Contrary to the claims made by Senator Leila de Lima, high-profile inmates of the New Bilibid Prison (NBP) assured yesterday that they were not blackmailed into testifying against her.
“My clients have neither been threatened, cajoled, tortured nor intimidated, nor have they been subjected to torture, either physical or psychological,” read a statement from lawyer Ferdinand Topacio.
Topacio is the counsel for high-profile Bilibid prisoners Herbert “Ampang” Colanggo, Noel Martinez, German Agojo, Joel Capones and Jerry Pepino.
The lawyer reacted to De Lima’s claim in her privilege speech at the Senate that the prisoners were coerced into making the testimonies against her.
Topacio said that “Sen. Leila de Lima has again shown her propensity for making untruthful and irresponsible statements devoid of factual bases.”
The five inmates have been tapped by Justice Secretary Vitaliano Aguirre II to testify before House of Representatives’ inquiry into the proliferation of illegal drugs at the NBP.
So far, Colanggo and Martinez have been presented among other witnesses since the hearing began on Tuesday.
Prior their scheduled appearance at the House, the five prisoners were among those who were transferred to the facility of the Intelligence Service of the Armed Forces of the Philippines (ISAFP) in Camp Aguinaldo where De Lima claimed they were interrogated.
To this, Topacio described De Lima’s claims “ridiculous” and “the stuff of which fantasies are made.”
“For the information of the good (looking) Senator, my clients have been transferred to a secure detention facility as they fear for their lives after coming forward to testify against her, knowing of the criminal capabilities of her henchman, JayBee Sebastian, who shares Building 14 with them,” Topacio said.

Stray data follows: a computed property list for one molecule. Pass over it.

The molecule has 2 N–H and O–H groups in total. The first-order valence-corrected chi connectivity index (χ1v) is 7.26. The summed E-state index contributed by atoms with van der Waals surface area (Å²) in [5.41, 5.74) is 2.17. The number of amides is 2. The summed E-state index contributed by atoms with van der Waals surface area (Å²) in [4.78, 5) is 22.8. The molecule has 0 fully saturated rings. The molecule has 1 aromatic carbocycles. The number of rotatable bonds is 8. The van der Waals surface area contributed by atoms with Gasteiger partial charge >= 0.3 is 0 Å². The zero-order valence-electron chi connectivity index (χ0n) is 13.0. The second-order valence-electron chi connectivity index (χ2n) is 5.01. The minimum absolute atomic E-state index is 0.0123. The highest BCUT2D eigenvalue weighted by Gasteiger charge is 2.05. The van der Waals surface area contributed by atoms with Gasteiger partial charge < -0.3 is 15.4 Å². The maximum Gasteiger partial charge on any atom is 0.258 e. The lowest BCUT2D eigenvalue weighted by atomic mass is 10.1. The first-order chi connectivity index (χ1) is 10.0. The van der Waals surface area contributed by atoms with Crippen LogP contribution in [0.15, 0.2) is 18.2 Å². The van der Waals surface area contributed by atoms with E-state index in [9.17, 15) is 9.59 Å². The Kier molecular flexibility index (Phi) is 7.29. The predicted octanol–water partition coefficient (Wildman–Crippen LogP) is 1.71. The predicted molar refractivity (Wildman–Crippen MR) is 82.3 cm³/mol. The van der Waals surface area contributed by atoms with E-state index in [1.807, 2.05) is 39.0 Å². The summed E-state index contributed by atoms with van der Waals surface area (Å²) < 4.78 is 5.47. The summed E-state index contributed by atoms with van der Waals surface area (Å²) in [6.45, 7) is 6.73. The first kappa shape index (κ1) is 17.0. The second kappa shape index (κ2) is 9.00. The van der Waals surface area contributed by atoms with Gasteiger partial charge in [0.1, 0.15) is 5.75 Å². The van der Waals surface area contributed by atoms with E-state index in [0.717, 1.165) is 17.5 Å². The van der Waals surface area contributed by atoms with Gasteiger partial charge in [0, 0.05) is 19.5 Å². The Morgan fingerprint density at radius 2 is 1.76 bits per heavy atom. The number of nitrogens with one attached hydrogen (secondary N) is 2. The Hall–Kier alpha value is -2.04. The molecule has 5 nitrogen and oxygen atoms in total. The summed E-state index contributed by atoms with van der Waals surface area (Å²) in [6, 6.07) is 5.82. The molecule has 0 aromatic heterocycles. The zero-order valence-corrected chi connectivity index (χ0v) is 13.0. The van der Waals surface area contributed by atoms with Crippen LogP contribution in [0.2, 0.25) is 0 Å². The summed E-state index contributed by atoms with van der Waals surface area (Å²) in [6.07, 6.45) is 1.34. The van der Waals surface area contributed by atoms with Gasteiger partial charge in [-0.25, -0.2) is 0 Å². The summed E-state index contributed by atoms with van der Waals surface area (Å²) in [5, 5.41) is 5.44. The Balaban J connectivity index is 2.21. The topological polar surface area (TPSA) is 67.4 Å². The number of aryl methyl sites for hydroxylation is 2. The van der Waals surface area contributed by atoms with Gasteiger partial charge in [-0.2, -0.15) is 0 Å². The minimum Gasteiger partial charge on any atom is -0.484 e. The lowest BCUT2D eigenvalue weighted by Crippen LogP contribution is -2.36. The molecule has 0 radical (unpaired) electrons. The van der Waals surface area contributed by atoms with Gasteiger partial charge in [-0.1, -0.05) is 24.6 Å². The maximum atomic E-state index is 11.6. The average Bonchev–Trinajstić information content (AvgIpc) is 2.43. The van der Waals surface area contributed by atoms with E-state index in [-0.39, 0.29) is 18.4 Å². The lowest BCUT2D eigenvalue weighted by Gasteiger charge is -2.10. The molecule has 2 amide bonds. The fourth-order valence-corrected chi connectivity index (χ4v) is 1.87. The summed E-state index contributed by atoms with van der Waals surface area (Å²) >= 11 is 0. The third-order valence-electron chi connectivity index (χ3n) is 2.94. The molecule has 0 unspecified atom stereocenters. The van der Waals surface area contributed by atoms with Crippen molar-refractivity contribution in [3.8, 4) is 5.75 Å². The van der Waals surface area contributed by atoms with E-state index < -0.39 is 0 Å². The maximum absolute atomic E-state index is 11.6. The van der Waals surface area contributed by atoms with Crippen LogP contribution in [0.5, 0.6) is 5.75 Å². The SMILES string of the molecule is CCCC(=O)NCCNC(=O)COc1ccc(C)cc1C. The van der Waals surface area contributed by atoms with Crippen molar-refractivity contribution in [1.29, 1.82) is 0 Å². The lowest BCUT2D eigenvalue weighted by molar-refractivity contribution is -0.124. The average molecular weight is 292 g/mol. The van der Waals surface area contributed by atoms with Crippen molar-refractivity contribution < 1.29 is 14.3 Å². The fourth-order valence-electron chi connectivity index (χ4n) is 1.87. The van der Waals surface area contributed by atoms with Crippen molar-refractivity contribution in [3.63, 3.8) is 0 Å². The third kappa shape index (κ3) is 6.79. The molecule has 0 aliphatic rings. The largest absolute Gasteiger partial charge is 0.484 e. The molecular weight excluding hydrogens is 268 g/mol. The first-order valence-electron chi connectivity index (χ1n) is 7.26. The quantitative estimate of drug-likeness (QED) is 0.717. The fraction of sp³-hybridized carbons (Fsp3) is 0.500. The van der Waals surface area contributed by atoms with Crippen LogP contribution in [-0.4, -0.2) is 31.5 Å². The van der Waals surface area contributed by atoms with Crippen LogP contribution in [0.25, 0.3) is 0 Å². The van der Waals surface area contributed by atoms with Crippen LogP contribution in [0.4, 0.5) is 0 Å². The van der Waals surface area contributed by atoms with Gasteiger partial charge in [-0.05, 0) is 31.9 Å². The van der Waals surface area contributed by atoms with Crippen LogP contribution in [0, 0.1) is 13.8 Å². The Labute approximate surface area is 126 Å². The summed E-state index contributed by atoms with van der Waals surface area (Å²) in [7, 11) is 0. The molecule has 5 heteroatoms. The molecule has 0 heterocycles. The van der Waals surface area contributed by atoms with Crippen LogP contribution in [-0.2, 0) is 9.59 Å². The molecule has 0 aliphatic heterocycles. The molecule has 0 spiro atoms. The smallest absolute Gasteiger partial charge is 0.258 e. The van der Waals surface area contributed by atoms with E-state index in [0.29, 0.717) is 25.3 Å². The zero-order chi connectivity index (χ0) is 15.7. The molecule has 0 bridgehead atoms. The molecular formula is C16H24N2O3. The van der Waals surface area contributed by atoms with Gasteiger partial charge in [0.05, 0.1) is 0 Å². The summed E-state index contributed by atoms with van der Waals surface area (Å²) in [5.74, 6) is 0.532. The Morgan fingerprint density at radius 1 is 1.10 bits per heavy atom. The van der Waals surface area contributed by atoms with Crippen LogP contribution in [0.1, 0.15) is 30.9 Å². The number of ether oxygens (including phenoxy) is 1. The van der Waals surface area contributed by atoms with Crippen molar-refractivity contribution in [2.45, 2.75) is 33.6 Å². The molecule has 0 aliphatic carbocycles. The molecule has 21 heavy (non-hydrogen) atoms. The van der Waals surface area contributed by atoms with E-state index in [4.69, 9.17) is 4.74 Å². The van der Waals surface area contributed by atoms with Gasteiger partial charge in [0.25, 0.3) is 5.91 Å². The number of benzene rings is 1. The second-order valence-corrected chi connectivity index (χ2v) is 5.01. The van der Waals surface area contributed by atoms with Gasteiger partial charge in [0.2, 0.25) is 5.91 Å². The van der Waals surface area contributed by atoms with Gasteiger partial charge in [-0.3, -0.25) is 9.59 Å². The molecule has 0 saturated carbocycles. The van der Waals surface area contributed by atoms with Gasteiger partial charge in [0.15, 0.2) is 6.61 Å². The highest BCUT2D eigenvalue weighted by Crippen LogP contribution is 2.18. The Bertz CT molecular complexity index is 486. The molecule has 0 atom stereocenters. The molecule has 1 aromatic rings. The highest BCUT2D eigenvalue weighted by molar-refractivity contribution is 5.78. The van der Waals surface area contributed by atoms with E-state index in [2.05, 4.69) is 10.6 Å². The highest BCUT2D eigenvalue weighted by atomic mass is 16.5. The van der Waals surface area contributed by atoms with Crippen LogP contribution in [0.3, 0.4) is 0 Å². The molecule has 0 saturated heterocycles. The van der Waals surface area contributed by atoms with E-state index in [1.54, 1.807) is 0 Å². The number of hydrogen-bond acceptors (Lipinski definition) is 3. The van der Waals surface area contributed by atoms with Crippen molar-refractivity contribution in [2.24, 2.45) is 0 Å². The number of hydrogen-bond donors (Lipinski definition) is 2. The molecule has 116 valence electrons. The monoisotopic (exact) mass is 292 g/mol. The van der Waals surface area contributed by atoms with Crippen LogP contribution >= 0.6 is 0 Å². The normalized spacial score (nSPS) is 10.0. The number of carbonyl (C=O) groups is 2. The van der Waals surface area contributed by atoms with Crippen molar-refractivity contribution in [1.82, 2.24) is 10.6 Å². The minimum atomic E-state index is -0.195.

Inmates have testified that Sebastian, a convicted carnapper and kidnapper, had given instructions to leaders inside the penitentiary to help fund the campaign kitty of Senator Leila de Lima.
Topacio assured that the statements they made at the ISAFP were videotaped and done in the presence of Public Attorney’s Office (PAO) chief Persida Acosta, the National Bureau of Investigation and their private lawyers.
“De Lima calls on the Commission on Human Rights to check on my clients. I dare her to visit them herself, not only to see whether they are under any form of torture or duress, but to confront them and look them in the eye and ask them if what they are saying is true,” he urged.
“I will even accompany her to their detention facility, where we will all feel safe with her, since there are no kubols there,” he added. (JEFFREY G. DAMICOG)